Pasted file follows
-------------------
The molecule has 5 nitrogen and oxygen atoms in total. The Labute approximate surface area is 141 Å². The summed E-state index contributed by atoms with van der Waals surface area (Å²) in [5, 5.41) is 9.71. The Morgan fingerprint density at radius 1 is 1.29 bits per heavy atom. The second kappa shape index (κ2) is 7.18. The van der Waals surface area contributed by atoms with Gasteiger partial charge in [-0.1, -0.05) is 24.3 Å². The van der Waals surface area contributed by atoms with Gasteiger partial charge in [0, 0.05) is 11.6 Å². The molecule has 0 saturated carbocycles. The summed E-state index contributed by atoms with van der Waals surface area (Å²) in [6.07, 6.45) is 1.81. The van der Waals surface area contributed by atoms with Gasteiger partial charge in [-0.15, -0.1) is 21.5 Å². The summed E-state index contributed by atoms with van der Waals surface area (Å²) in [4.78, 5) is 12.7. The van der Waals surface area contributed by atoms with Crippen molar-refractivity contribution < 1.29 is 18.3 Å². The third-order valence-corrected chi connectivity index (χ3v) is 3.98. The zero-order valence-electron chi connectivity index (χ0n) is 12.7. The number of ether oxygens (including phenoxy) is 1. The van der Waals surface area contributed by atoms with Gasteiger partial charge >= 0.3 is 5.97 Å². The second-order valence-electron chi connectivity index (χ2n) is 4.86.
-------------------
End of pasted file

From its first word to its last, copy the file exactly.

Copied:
The molecule has 5 nitrogen and oxygen atoms in total. The Labute approximate surface area is 141 Å². The summed E-state index contributed by atoms with van der Waals surface area (Å²) in [5, 5.41) is 9.71. The Morgan fingerprint density at radius 1 is 1.29 bits per heavy atom. The second kappa shape index (κ2) is 7.18. The van der Waals surface area contributed by atoms with Gasteiger partial charge in [-0.1, -0.05) is 24.3 Å². The van der Waals surface area contributed by atoms with Gasteiger partial charge in [0, 0.05) is 11.6 Å². The molecule has 0 saturated carbocycles. The summed E-state index contributed by atoms with van der Waals surface area (Å²) in [6.07, 6.45) is 1.81. The van der Waals surface area contributed by atoms with Gasteiger partial charge in [-0.15, -0.1) is 21.5 Å². The summed E-state index contributed by atoms with van der Waals surface area (Å²) in [4.78, 5) is 12.7. The van der Waals surface area contributed by atoms with Crippen molar-refractivity contribution < 1.29 is 18.3 Å². The third-order valence-corrected chi connectivity index (χ3v) is 3.98. The zero-order valence-electron chi connectivity index (χ0n) is 12.7. The number of ether oxygens (including phenoxy) is 1. The van der Waals surface area contributed by atoms with Gasteiger partial charge >= 0.3 is 5.97 Å². The second-order valence-electron chi connectivity index (χ2n) is 4.86.